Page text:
” In research writing, sources are cited for two reasons: to alert readers to the sources of your information and to give credit to the writers from whom you have borrowed words and ideas.”
–Diana Hacker, A Writer’s Reference
UConn students are responsible under the Student Code, Appendix A on Academic Integrity, for acknowledging the research and ideas of others, knowing what plagiarism is, and creating accurate bibliographies or “works cited” lists. Whenever you use the quotes or thoughts of others in your own papers, you must indicate where you found them. Each citation should include enough information so that the reader can easily track down the material. Where do I begin? For starters, check you syllabus or ask your instructor to see what citation style you may be required to use for your papers. Different disciplines use different styles. For example, APA (American Psychological Association) is typically used in the social sciences, MLA (Modern Language Association) in English and literature, and Turabian in history. The Library has style books and online guides to help.
- Citation Guides & RefWorks
- Publication manual of the American Psychological Association, 6th Ed. Call Number : BF76.7 .P83 2010
- MLA Handbook for Writers of Research Papers, 7th ed. Call Number : LB2369 .G53 2009
- Chicago Manual of Style (Turabian). Call Number : Z253 .U69 2010 )
What is a citation? Citations are what you find in bibliographies. It will provide your reader with the information needed to identify your source. A citation of a book generally includes: author(s), title, publisher, date. A citation of an article generally includes: author(s), article title, magazine title, volume, pages, and date. Citations for web documents and articles from databases also include a URL and the date the information was accessed.
How do I cite? Detailed instructions and examples of how to do citations and bibliographies for papers are found in style manuals. You will also need to learn how to paraphrase and summarize so that you avoid plagiarizing. Often, citing is a two-step process. First you’ll quote, paraphrase, summarize, or refer to information from a particular source and then you’ll direct the reader to the exact title listed in your bibliography.
Example, if you’re writing about bullying and documenting data stated by Whitted and Dupper found on page 167 of an article, your paragraph may read as follows: According to Whitted, thirty percent of students in grades 6 -10 reported bullying.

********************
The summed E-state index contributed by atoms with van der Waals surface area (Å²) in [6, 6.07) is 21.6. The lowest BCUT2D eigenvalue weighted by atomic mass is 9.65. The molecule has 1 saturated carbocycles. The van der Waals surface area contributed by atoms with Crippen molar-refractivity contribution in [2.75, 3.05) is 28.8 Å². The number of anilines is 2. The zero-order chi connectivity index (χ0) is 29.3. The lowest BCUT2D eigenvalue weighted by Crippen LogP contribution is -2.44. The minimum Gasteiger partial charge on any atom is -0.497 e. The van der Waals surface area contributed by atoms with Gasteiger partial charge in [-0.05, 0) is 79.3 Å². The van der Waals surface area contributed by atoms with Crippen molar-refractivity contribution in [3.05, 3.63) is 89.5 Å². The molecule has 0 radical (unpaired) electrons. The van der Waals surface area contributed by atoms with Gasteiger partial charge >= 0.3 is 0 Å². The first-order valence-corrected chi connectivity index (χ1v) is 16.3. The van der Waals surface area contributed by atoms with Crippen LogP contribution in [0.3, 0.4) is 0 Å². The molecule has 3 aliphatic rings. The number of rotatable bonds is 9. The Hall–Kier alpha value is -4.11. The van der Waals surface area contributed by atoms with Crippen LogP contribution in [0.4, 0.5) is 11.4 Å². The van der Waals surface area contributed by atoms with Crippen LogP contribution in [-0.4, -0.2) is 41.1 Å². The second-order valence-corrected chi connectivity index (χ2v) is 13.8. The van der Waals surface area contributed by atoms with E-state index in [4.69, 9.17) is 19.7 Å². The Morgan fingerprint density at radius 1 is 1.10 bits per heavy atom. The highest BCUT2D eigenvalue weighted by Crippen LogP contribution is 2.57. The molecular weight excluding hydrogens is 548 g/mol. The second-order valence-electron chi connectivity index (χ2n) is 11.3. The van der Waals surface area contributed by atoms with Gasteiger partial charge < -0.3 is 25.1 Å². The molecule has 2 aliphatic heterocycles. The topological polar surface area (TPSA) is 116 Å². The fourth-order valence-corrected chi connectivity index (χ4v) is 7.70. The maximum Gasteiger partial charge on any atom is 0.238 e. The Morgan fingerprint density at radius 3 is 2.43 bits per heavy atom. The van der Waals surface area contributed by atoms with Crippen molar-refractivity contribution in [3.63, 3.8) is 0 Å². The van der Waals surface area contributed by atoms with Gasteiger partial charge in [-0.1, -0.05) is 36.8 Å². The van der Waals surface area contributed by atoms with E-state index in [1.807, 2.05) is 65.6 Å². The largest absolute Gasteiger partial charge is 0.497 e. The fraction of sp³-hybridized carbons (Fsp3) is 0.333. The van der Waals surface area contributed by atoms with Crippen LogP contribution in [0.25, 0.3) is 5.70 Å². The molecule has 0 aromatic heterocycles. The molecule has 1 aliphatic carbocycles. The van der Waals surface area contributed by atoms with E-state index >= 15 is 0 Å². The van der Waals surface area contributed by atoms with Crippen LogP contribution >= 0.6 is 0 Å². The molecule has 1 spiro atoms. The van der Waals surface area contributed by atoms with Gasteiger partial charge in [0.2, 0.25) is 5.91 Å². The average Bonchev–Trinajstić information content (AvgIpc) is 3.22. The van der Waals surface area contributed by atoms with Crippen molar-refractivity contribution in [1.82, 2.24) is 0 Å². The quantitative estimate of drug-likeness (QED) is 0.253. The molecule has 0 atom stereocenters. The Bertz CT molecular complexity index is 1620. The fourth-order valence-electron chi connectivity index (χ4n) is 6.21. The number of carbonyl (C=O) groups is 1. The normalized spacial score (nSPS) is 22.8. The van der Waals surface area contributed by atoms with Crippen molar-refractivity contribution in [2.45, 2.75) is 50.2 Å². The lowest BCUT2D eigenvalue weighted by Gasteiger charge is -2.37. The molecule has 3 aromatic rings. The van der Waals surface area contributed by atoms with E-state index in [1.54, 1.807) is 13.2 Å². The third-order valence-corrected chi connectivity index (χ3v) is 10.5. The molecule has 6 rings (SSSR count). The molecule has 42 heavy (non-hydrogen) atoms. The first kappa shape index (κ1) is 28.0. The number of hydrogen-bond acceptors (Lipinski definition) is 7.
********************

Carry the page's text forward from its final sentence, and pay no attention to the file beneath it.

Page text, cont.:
Whitted, Kathryn S., and David R. Dupper. “Best practices for preventing or reducing bullying in schools.” Children & Schools 27.3 (2005): 167-175.
Whitted, K. S., & Dupper, D. R. (2005). Best practices for preventing or reducing bullying in schools. Children & Schools, 27(3), 167-175.
What do I have to cite? You need to cite anything that you found in outside sources, whether the source is from a printed or online source, or directly from an interview with someone who is providing data for your paper. When in doubt, cite. Cite:
- newspaper articles or magazine articles
- books or book chapters
- web sites and web pages
- statistics and charts
- emails, interviews or speeches
- group projects
What is plagiarism? The most basic definition is copying text and using it without giving credit to the author. Many times, plagiarism issues come up because of lack of experience in researching a topic, writing a paper, and creating bibliographies according to specific styles. The most common cases include:
- copying someone else’s words from print or web sites without citing the sources
- quoting, paraphrasing or summarizing someone incorrectly
- downloading a paper from a “free source”
- cutting and pasting from a variety of sources without citing the sources
- recycling an old paper
Online Citation Tools The following web sites are helpful in creating your citations and formatting your paper. Note that the software behind these interactive tools, do not correct spelling errors or take into account and special circumstances that you may need to cite accurately. Always double check your citations with style books and library handouts.
EasyBib : Creates citations in MLA style.
NoodleBib : Creates citations in MLA, APA, and Chicago styles.
Purdue OWL : Detailed guides to creating citations and formatting papers for MLA and APA formats, among others.